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Home » Book Reviews » Book Review: Gardens of the Moon by Steven Erikson

Book Review: Gardens of the Moon by Steven Erikson

T;LDR: A classic series among fantasy readers, Gardens of the Moon by Steven Erikson was confusing, amazing, brilliant, and complicated.

My rating: ⭐⭐⭐⭐⭐

An epic fantasy series, this book kicks off the adventure with meddling gods, ambitious soldiers, suspicious and power mad mages, and oh so many surprises for them all.

If you ask any hardcore fantasy reader what series they recommend, the Malazan books (this one is book 1) are up there at the top of the list. They are said to be complicated, confusing, and Erikson drops you in the deep end and hopes you catch up. It was all that and more and I can’t wait to reread it to figure out what I missed (a lot). I give it 5 stars.

The Plot

The Malazan empire is fighting wars on all fronts, especially against Anomander Rake and his Tiste Andii, ancient and powerful sorcerers… and maybe something else. The Empress Laseen, who took charge when the prior Emperor was assassinated refuses to give in and has many different fingers in what is happening under her watch.

The Bridgeburners, a rough and tumble squad of soldiers well-liked and respected amongst the many legions, and Tattersail, a surviving cadre mage of the massacre at Pale, find themselves in an uncomfortable position. Unable to mourn their dead, new suspicions arise and make them question the Empress’ plan.

Add to that the gods walking among them, twisting fate, pushing the dice one way or the other, and you have a complex story of loyalty, ambitions and lies.

Laseen demands loyalty, but is she sacrificing her best soldiers to get it? And just what game are the gods playing anyway?

What I liked & liked less

Where to start. I loved this book. It was so good. I loved all of the characters. There were a lot of them and yet Erikson took the time to build them up and create richness from the short scenes they were in.

The world building is unique and interesting, but also confusing. There are no explanations, no hints, no pauses to explain what is happening and why. You either flow along with the story or you don’t. I reread many passages just to understand what was happening and I was mostly successful. (There are tools available online to help unravel the story lines, characters, and world building for anyone who wants to give this series a shot.)
I chose not to look things up as I wanted to get a good sense for what I could figure out and if this book was for me.

You can tell the author is an archaeologist, because his landscapes, mythology and history is solid. He created interesting races, varied groups of people with different motivations, and wove them all together to create a really good story.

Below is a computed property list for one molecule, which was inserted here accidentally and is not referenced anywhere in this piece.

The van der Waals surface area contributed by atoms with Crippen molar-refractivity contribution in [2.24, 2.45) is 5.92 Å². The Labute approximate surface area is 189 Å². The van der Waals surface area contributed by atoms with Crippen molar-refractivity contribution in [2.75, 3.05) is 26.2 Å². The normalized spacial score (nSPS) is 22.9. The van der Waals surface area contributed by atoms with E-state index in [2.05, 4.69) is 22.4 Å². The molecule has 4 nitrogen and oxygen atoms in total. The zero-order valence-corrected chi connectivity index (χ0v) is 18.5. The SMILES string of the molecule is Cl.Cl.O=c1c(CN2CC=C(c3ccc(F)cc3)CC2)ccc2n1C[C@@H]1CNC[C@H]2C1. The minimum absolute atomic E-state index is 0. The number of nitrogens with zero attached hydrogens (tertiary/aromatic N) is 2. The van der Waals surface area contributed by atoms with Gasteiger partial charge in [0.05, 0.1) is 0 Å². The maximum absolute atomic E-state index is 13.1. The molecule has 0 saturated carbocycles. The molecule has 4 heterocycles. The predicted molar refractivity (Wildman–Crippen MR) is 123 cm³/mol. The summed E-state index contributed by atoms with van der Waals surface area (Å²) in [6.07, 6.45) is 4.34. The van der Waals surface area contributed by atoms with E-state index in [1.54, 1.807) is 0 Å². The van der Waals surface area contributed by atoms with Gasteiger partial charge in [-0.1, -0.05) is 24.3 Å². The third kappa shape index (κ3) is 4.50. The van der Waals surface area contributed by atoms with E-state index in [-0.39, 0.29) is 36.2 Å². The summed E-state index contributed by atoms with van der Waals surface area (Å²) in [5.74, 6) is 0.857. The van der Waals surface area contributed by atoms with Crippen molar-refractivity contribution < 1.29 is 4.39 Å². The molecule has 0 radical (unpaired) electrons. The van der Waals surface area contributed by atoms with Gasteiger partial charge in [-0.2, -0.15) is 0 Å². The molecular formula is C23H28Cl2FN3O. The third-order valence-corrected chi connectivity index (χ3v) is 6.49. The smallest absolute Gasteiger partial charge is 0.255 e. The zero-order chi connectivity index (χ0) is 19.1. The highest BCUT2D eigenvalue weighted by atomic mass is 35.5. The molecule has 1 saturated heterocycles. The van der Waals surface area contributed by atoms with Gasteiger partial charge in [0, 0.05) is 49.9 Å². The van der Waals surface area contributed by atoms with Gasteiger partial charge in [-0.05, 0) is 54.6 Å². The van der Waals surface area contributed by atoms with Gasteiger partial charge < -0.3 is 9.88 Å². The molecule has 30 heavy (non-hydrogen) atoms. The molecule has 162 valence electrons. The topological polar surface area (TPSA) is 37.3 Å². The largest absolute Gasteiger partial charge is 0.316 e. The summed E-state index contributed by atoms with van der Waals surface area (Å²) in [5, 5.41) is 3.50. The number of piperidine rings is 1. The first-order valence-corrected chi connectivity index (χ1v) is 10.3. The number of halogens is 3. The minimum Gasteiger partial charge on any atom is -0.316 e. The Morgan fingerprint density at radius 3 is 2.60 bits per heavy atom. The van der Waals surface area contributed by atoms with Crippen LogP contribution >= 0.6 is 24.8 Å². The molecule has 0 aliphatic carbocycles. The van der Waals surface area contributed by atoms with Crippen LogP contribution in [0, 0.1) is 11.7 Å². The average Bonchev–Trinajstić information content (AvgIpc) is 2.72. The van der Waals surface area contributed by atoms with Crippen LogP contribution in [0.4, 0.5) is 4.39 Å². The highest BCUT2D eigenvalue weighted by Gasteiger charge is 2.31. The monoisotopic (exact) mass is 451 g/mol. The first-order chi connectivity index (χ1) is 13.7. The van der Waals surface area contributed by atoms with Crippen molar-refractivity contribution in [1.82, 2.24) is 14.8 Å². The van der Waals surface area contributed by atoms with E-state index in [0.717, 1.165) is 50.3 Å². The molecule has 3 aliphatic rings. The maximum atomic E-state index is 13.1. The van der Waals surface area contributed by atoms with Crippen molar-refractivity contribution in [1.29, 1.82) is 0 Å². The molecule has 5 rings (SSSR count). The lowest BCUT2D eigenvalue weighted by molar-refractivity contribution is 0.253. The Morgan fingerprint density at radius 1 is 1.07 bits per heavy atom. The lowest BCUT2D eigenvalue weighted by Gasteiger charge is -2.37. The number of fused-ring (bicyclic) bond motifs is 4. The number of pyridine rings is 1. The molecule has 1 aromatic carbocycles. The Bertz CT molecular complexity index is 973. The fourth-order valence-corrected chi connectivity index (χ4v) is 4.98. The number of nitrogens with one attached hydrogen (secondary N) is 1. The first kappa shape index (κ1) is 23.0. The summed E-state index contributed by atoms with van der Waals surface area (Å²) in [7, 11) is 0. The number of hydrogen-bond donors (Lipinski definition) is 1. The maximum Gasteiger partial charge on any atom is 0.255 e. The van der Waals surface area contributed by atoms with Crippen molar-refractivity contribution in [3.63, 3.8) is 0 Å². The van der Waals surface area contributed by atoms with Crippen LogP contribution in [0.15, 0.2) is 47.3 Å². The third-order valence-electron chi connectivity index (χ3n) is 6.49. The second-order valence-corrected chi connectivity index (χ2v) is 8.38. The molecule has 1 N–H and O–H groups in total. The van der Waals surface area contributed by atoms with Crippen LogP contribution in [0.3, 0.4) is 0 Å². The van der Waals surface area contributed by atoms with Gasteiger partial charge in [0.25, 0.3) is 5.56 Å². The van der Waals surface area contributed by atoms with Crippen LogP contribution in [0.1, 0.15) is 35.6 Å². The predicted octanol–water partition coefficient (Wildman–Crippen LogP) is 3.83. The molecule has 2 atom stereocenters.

There wasn’t one character I didn’t like. Some of them were young and will probably have some growing to do in the rest of the series, but even their naivety felt deserved and honest. The soldiers felt like soldiers in how they saw things, the wacky characters were wacky and yet poignant, and drove the plot forward, and in short, I loved this book.

Every character felt like their perspective grew out of the experiences they had and the choices they made. I think for me, that is why I loved this book. None of it felt as if the author pushed the character into one decision or another, but that they – the character – made the decisions based on their beliefs, their past, and their values.

There is so much to it and it is a long book, but so worth the read. As for what I didn’t like? I would’ve liked just a little bit of explanation for what a warren is, because that caused me no end of confusion. And I should have kept track of the gods, the religions mentioned, and who was what, to make my life a lot easier as I headed into Book 2, Deadhouse Gates. But that was all.

To Sum Up (Too Late!)

If you’d have asked me a year ago if I’d like a complicated, character-heavy, world-building series that has spawned numerous sites to help the reader follow along, I would’ve laughed at you. But here I am. Gardens of the Moon is not for everyone, but for those willing to take up the challenge and go along for the ride, it is totally worth it. I loved the stories, I loved the threads coming together and others being dangled for another book. For all this and more, I give this 5 stars.

About the Author

Steven Erikson is the pseudonym of Steve Rune Lundin, a Canadian novelist, who was educated and trained as both an archaeologist and anthropologist. His best-known work is the series, the Malazan Book of the Fallen.

If you wish to purchase this book, pick your vendor of choice here, or just cave to the man and get it from Amazon here.

Originally published on Feedium. This fills in the Book Club square on my Fantasy Bingo 2022 card.